- the bar should extend approximately 300mm either side of the path, as the site allows, to prevent water flowing back onto the path, and walkers from walking around and damaging the path edges
Local stone selected should be in its natural form, preferably weathered. The amount of stone needed will depend on the path width. The following points should be noted when selecting stone.
- block stone for the bar should be large enough to withstand the pressure of path use, the greatest waterflow, and frost heave - if it can be moved and lifted easily it will be too small
- bar stones should be deep enough for half the depth to be below the liner level, and to provide the required upstand depth
- the front face of the bar stone should have no protrusions and provide an even surface with adjacent bar stones
- the top face, or tread, of bar stone should be large enough and suitable for walkers to step onto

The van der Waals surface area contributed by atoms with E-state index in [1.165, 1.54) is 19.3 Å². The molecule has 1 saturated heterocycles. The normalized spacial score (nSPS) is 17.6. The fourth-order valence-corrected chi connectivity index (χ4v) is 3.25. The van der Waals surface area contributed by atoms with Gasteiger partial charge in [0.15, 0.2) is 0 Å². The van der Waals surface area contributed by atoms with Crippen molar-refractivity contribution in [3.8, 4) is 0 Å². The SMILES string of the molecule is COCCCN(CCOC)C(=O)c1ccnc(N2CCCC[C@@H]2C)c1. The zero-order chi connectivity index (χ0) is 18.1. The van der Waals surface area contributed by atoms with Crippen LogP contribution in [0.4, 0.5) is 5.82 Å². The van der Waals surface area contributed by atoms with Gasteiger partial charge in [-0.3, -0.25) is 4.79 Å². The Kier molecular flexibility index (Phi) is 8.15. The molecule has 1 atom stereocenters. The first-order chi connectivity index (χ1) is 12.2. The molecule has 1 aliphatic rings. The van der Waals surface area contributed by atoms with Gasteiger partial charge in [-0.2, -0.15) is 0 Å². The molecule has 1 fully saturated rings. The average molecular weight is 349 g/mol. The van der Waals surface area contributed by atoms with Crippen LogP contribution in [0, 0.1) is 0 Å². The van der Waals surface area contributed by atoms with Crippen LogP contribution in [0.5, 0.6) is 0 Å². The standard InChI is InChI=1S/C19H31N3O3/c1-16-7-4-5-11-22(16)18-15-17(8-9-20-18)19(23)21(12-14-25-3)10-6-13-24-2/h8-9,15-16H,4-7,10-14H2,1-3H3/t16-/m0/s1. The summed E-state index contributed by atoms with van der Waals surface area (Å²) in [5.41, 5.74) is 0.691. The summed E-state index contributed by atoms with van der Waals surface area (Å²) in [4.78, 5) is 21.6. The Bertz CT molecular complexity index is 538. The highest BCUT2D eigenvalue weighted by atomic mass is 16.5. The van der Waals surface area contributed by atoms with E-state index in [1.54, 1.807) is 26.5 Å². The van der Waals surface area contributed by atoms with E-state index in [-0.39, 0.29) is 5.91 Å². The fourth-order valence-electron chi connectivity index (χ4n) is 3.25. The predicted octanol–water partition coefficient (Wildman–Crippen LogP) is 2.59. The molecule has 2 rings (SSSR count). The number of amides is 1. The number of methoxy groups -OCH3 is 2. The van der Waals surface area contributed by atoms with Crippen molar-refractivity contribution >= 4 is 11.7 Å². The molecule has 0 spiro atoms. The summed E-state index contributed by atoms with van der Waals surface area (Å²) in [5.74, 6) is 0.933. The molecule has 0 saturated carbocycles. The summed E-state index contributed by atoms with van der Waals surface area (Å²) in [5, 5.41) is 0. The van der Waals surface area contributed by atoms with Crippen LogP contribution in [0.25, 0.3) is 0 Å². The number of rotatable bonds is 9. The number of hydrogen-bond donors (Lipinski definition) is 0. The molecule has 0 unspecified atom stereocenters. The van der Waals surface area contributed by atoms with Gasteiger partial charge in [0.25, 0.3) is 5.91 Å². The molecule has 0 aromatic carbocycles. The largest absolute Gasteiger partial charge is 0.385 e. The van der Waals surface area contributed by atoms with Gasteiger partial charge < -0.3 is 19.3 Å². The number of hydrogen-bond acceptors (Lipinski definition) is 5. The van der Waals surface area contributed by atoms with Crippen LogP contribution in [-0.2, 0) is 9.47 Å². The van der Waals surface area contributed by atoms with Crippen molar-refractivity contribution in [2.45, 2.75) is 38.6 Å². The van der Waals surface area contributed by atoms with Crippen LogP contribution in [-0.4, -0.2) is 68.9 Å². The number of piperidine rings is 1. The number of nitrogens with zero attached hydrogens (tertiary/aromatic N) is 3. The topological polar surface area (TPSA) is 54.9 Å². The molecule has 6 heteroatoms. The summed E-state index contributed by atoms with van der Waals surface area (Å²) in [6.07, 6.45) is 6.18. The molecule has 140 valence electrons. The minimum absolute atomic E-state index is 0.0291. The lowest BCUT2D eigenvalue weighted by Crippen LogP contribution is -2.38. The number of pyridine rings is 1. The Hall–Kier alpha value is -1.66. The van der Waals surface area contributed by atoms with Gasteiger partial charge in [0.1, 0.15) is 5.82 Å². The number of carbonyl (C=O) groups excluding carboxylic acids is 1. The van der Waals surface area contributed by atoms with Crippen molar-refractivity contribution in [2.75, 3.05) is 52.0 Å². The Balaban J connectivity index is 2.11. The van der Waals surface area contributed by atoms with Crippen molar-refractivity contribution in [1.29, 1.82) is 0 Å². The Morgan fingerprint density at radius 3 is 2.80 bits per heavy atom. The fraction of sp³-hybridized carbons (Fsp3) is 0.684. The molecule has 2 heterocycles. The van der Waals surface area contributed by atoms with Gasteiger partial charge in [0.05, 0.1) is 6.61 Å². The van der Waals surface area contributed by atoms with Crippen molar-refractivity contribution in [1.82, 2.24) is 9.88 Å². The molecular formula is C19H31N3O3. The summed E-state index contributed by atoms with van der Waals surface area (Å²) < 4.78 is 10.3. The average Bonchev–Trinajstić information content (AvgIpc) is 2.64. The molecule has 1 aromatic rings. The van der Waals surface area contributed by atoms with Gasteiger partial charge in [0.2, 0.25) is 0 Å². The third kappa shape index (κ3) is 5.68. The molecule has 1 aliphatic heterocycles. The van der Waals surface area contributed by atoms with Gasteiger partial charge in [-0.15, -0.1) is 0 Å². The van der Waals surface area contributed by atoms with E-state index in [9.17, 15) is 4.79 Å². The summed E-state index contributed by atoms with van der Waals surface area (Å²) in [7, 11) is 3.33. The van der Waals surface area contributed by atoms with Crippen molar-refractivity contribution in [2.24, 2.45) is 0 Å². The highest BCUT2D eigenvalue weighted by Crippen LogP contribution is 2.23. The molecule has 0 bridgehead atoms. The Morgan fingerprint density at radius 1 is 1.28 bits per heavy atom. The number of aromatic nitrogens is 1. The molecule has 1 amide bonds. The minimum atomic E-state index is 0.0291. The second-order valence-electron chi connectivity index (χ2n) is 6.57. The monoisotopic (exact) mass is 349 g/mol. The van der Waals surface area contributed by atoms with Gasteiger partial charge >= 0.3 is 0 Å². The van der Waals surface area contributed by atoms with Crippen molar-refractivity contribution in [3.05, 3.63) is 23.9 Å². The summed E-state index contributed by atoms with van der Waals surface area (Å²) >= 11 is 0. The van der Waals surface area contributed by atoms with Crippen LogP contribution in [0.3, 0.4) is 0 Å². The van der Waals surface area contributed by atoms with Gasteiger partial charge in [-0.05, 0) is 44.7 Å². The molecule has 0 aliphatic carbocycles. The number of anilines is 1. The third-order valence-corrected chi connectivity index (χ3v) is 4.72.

- liner stones can be smaller, but must be at least 200mm deep to prevent under-mining and movement by heavy water flow
- the upper surface of liner stones should have no protrusions and provide an even surface with adjoining liners
Method of Construction
Excavate a trench across the path.
- dig the trench wide and deep enough to allow for the liner width and depth, and the required upstand of the bar stone with tread flush with the downhill path surface
- the line for the trench should be at an angle to provide the required fall and disperse the flow of water
Position the bar stones ensuring that the required angle and fall is maintained.
- set the bar stones vertically, butted tightly together, to provide an even face and even tread surface, level with the path surface
- wedge and pack gaps with smaller stone, allowing no movement of the bar
Position the liner stones, starting at the outflow end and working up, to achieve at the required draining fall.